...and this is a perfect example of all that's wrong with the patent system. Patents are supposed to be "non-obvious". Doing it in color instead of black-and-white is about engineering, not imagination.

        • by Grond (15515) on Saturday March 26, 2011 @11:59AM (#35622560) Homepage

          I can not lay my hand on any part of the Union Constitution which gives the Executive branch power to act like the Judicial branch. Perhaps I don't understand the "ITC"'s location within the government, but it appears to me to be an unconstitutional organization.

          The ITC is an Article I court [wikipedia.org] or "legislative court," so-called because they are created by an act of Congress. The Supreme Court has repeatedly upheld the constitutionality of Article I courts, at least when certain constraints are in place (e.g. their rulings must be reviewable by a regular Article III court). "[I]t long has been settled that Article 3 does not express the full authority of Congress to create courts, and that other articles invest Congress with powers in the exertion of which it may create inferior courts and clothe them with functions deemed essential or helpful in carrying those powers into execution." Ex parte Bakelite Corp., 279 U.S. 438 (1929). "Article III does not confer on litigants an absolute right to the plenary consideration of every nature of claim by an Article III court." Commodity Futures Trading Com'n v. Schor, 478 U.S. 833 (1986). Assigning limited adjudicatory functions to Article I courts is "consistent with Art. III, so long as the essential attributes of the judicial power are retained in the Art. III court, and so long as Congress' adjustment of the traditional manner of adjudication can be sufficiently linked to its legislative power to define substantive rights." Northern Pipeline Constr. Co. v. Marathon Pipe Line Co., 458 US 50 (1982).

          There are tons of Article I courts, including the ITC, Bankruptcy Courts, Tax Courts, courts-martial, the Patent Office's Board of Patent Appeals and Interferences and Trademark Trial and Appeal Board. Decisions of the ITC are reviewable by the Court of Appeals for the Federal Circuit and from there the US Supreme Court.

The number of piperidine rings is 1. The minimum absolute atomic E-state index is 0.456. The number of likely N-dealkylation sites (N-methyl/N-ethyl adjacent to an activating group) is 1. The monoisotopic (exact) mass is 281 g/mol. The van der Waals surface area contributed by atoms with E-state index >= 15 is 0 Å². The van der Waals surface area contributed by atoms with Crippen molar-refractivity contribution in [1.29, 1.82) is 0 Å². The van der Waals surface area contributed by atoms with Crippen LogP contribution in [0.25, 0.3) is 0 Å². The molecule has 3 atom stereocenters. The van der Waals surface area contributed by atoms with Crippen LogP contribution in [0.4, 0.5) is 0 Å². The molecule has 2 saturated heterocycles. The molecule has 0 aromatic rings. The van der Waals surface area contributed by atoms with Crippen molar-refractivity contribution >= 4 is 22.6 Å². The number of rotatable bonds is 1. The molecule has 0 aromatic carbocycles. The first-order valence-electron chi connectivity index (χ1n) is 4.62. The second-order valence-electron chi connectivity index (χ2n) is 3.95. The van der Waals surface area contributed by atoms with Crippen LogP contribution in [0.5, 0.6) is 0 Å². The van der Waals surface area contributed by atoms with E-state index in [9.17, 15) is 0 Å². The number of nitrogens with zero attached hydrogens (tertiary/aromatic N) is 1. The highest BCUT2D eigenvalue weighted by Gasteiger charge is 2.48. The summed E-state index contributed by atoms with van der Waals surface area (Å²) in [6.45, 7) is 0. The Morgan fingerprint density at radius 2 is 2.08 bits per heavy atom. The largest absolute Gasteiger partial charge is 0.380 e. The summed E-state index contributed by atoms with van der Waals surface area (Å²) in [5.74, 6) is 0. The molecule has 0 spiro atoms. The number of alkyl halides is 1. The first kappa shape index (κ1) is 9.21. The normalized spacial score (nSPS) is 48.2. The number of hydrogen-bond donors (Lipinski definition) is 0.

• by jd (1658)

            Damn, the computer mis-moderated, so I'm going to have to cancel the mod with a post. That's a brilliant overview!

        • I am not supporting the basis of the authority-
          I'm just pointing out the relevant section/basis for argument.

          There are sections of our constitution which equivocate international treaties and the constitution

          the absoluteness of such equality is debated, usually towards whatever point of view the debater wants to take.

          BUT, a treaty signed into international law, where the US part of fulfilling the terms of the treaty is handed to the executive branch- which then creates an agency to upkeep the mandate.

          coul

        • Patent filing date has nothing to do with it, we have 'first to invent' rules
          (so happy or not- that is the current law- gotta live with it for now)

          so if Kodak can prove they did it before someone else-- they win for first to invent

          BTW, I readily found a website
          http://www.retrothing.com/2008/05/kodaks-first-di.html [retrothing.com]
          indicating kodak first met the conditions of the patent in 1975

          "The device was semi-portable, and a massive VCR-sized microcomputer was used to display the images on a TV screen using a primitiv

        • by iluvcapra (782887)

          I can not lay my hand on any part of the Union Constitution which gives the Executive branch power to act like the Judicial branch.

          The executive branch has people that may be called "judges" or "magistrates" or "arbitrators" -- they use them all the time to decide if people are entitled to certain Social Security benefits, Section 8 housing, certain tax regimes, etc. but they are not "judges" in the sense of the federal Constitution, because they are not presiding over an "Article 3 Tribunal."

        • I can not lay my hand on any part of the Union Constitution which gives the Executive branch power to act like the Judicial branch.